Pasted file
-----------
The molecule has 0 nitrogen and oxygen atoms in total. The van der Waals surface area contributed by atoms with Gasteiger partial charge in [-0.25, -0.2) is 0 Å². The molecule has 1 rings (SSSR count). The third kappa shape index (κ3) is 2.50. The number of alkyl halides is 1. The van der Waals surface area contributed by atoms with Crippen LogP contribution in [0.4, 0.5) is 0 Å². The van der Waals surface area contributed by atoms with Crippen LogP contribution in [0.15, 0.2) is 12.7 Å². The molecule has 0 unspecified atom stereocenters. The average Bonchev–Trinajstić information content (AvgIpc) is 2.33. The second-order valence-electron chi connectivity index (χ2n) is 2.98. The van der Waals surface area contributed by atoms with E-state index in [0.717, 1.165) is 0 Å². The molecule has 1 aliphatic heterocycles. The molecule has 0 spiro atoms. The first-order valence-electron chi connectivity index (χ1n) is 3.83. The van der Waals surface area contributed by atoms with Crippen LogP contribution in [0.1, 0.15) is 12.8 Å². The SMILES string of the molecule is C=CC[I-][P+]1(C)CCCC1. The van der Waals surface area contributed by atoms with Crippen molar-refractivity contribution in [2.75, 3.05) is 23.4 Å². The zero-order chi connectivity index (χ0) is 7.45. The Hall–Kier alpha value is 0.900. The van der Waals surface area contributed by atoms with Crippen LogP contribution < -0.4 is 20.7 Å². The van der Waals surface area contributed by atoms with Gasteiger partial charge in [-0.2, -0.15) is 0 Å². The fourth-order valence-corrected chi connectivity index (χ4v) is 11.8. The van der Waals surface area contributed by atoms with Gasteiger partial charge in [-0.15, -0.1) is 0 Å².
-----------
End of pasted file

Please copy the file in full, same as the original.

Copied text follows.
The molecule has 0 nitrogen and oxygen atoms in total. The van der Waals surface area contributed by atoms with Gasteiger partial charge in [-0.25, -0.2) is 0 Å². The molecule has 1 rings (SSSR count). The third kappa shape index (κ3) is 2.50. The number of alkyl halides is 1. The van der Waals surface area contributed by atoms with Crippen LogP contribution in [0.4, 0.5) is 0 Å². The van der Waals surface area contributed by atoms with Crippen LogP contribution in [0.15, 0.2) is 12.7 Å². The molecule has 0 unspecified atom stereocenters. The average Bonchev–Trinajstić information content (AvgIpc) is 2.33. The second-order valence-electron chi connectivity index (χ2n) is 2.98. The van der Waals surface area contributed by atoms with E-state index in [0.717, 1.165) is 0 Å². The molecule has 1 aliphatic heterocycles. The molecule has 0 spiro atoms. The first-order valence-electron chi connectivity index (χ1n) is 3.83. The van der Waals surface area contributed by atoms with Crippen LogP contribution in [0.1, 0.15) is 12.8 Å². The SMILES string of the molecule is C=CC[I-][P+]1(C)CCCC1. The van der Waals surface area contributed by atoms with Crippen molar-refractivity contribution in [2.75, 3.05) is 23.4 Å². The zero-order chi connectivity index (χ0) is 7.45. The Hall–Kier alpha value is 0.900. The van der Waals surface area contributed by atoms with Crippen LogP contribution < -0.4 is 20.7 Å². The van der Waals surface area contributed by atoms with Gasteiger partial charge in [-0.2, -0.15) is 0 Å². The fourth-order valence-corrected chi connectivity index (χ4v) is 11.8. The van der Waals surface area contributed by atoms with Gasteiger partial charge in [-0.15, -0.1) is 0 Å².